Hello everyone and welcome to My Journey Through NJPW’s Golden Age! To me, this “Golden Age” I’m speaking of starts with the meteoric rise of Kazuchika Okada (starting at this match) and stretches to (at the time of writing this) the present. Currently, my masterlist of matches to review is here, so check it out and suggest important matches I missed. I will be adding modern matches periodically, and hopefully I can eventually make it to the present. New Japan has always been a glaring blind spot for me (even though some of my favorite matches are from there) so I’m very excited to watch the biggest moments in order. Anyway, lets begin!
Hiroshi Tanahashi (c.) vs. Kazuchika Okada – IWGP Heavyweight Championship Match – NJPW New Beginning 2012
In a lot of ways, this reminds me of the 1990 match between Mitsuharu Misawa and Jumbo Tsuruta, where the torch was passed from the current ace to the rising ace. Both matches are hugely important, both see monumental victories which establish new stars, and both drag rather significantly in the middle. The early going here was quite frankly great, with Tanahashi being a cocky veteran while Okada played the overly antsy rookie. The contrast was very well done. Okada would often either rush his moves, allowing Tanahashi an opening, or he would over telegraph them, allowing Tanahshi an opportunity again. Tanahashi did well grinding down the newbie with headlocks and constant reversals, but some of his overconfidence would cost him. As a champion facing a relative nobody, his ego was inflated. This, along with other small errors, allowed Okada to gain control. This thread was most prominent in the early goings, but it was weaved throughout the entirety of the match. However, when Okada got the advantage he had a rather underwhelming heat segment with a rear chinlock right in the middle. The whole thing was technically fine, as it played into the neck work of Okada later on, but the segment was really boring. From that point on it was an uphill battle to get me into the match. They did an okay job pulling me back in, but I was never fully immersed. I will admit, however, that all the limb work or neck work here was great. Tanahashi’s limb work is always compelling and this was no different. He worked Okada’s leg a decent amount to have it as an opening to gain the advantage, but never worked it excessively. This allowed Okada some leeway with selling, but still made it a factor. Okada did well selling, never compromising the spots at hand to sell but also showing it was bothering him, like when he reversed a High Fly Flow with knees for example. As for Okada, his neck work was real good. It played into the story, as he softened Tanahashi up for the Rainmaker, and also it accounted for Okada’s great number of signature moves working on the neck. It wasn’t sold all that much, but it was an okay minor plotpoint. Finally, to end, I want to note a minor story with Okada which I found interesting. He seemed to just throw his moves at Tanahashi, even if it was early in a match. He tried a tombstone piledriver in the first five minutes, he tried for a Rainmaker two times before it hit, etc. That’s a fun wrinkle to his inexperience, as he didn’t plan out his moves well, but when they eventually hit they were killer. That’s really smart. Now, the boredom I felt midway through does damper a really smart matchup. However, regardless of that, this was objectively good and one of he best ways I’ve seen a new star established.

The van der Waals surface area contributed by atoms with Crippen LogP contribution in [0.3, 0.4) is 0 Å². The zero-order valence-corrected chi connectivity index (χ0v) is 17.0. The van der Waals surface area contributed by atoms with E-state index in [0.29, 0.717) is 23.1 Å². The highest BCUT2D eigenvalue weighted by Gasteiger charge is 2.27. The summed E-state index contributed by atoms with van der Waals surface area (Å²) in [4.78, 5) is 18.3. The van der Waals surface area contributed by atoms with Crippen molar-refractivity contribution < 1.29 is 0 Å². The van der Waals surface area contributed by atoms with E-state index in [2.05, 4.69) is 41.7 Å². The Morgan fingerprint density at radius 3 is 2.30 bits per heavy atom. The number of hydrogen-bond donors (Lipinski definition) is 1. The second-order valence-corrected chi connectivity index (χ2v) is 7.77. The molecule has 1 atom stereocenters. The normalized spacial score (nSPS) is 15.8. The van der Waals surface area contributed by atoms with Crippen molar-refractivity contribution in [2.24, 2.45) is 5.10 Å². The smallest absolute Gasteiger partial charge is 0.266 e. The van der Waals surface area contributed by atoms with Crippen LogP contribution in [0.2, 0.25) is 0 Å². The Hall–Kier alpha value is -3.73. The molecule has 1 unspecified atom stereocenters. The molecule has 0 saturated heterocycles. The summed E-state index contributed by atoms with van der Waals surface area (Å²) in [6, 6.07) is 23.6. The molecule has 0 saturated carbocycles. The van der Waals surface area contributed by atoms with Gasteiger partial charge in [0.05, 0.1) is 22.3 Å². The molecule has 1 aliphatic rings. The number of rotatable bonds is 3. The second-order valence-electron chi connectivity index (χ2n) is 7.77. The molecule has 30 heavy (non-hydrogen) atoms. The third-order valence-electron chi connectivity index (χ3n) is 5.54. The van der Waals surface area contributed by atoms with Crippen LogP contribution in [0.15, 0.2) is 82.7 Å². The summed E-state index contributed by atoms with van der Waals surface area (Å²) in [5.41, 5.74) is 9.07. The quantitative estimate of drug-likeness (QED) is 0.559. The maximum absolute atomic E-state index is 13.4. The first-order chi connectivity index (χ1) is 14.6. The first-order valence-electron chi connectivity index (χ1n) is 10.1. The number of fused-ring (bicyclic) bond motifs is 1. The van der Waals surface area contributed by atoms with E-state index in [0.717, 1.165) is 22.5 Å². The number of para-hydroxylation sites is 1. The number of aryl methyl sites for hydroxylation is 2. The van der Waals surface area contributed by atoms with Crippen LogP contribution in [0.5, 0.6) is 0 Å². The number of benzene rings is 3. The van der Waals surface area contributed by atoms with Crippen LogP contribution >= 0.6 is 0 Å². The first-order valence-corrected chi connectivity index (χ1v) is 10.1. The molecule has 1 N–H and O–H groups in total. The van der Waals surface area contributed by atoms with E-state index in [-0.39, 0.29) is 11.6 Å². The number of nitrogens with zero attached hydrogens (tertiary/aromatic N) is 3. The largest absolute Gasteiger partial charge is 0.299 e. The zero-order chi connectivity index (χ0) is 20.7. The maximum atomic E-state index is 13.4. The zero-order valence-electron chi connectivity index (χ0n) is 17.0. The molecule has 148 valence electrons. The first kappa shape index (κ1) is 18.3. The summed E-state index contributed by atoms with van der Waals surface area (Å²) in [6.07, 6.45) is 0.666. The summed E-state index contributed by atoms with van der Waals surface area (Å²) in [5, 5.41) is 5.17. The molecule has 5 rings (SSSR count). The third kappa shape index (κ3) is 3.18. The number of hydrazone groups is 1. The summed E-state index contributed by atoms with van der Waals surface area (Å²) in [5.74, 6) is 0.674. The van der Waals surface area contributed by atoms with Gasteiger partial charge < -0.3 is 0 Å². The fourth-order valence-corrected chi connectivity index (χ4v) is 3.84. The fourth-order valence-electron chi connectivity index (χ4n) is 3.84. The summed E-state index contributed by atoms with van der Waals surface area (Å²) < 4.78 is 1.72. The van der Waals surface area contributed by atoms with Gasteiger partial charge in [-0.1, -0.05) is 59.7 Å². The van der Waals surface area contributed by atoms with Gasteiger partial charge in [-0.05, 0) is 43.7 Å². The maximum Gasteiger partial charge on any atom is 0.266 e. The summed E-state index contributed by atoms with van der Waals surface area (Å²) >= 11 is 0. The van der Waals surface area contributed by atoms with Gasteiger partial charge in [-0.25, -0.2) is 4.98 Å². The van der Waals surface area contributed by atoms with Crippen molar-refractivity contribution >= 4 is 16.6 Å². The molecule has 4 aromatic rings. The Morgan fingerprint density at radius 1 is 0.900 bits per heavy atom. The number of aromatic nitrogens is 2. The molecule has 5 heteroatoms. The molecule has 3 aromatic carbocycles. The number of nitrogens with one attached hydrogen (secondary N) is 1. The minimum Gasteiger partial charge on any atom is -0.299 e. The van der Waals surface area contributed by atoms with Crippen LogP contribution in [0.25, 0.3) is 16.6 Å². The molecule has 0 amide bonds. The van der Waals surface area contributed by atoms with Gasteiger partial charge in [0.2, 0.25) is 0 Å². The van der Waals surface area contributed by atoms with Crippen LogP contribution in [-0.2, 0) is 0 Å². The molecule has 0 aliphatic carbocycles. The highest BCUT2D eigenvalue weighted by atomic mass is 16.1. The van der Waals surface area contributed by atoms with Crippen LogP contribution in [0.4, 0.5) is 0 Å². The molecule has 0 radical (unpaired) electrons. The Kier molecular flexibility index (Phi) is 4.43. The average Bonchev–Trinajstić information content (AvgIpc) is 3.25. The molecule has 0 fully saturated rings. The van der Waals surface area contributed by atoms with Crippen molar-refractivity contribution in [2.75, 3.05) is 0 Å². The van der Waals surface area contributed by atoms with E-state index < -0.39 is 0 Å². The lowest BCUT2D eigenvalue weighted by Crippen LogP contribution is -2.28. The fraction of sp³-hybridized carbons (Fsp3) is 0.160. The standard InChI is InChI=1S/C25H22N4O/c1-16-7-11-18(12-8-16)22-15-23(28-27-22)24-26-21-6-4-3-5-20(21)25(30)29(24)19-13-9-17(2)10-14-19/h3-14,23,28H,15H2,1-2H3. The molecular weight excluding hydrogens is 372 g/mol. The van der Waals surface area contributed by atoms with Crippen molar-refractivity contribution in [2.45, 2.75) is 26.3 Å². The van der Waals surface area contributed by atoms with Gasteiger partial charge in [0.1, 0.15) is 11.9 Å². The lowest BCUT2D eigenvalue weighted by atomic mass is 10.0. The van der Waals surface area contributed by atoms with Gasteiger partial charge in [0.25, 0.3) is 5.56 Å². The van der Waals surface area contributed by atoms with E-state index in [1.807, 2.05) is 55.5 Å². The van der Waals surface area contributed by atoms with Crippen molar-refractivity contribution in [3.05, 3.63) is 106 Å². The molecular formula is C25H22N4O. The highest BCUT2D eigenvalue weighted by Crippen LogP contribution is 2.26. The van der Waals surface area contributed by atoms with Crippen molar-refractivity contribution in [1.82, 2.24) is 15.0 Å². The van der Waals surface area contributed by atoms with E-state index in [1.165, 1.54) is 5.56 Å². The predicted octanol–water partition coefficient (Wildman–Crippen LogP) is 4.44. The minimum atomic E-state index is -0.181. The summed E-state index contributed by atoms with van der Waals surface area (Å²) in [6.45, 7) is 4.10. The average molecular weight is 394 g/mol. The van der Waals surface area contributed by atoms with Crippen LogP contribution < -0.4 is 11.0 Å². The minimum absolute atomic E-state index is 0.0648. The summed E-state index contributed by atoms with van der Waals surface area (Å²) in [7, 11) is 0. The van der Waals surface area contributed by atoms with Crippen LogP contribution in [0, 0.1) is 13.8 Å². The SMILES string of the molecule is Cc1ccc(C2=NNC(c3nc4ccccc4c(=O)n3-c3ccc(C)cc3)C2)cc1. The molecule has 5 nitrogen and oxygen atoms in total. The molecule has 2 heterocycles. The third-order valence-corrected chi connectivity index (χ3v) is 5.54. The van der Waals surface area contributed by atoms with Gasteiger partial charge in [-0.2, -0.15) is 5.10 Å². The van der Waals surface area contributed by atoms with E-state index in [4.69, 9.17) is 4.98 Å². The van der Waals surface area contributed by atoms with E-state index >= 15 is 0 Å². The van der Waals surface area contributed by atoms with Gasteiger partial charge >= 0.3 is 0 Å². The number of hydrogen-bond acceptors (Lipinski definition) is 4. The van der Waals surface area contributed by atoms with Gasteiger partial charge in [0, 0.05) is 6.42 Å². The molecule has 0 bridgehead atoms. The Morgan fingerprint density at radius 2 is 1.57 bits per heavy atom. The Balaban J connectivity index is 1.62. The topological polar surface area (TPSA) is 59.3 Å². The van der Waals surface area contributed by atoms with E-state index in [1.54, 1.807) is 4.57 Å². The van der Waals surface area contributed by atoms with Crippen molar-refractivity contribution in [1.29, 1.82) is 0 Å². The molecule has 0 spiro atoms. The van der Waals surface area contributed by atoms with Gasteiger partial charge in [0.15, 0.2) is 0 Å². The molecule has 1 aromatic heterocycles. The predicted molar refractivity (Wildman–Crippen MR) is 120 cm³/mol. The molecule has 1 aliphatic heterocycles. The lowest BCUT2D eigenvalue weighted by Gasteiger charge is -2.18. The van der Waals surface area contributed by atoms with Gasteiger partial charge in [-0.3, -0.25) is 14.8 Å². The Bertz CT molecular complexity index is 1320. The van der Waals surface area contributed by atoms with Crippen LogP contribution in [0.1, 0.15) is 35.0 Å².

So that was the first part of My Journey Through NJPW! I hope you enjoyed. As stated, the whole list of matches to review is here, so help me revise it and make it better! Other than that, I have a ton of stuff I wrote in the past month that I haven’t gotten around to posting, so expect some interesting content up. I even have some stuff from Wrestlemania weekend; that’s how far behind I am! Anyhow, check out new updates and such here, and check out some of my other writings at freeprowrestling.com. If you want to contact me, check here. Otherwise, like, comment, share, or do whatever else you want to do. Thank you for reading and see you next time!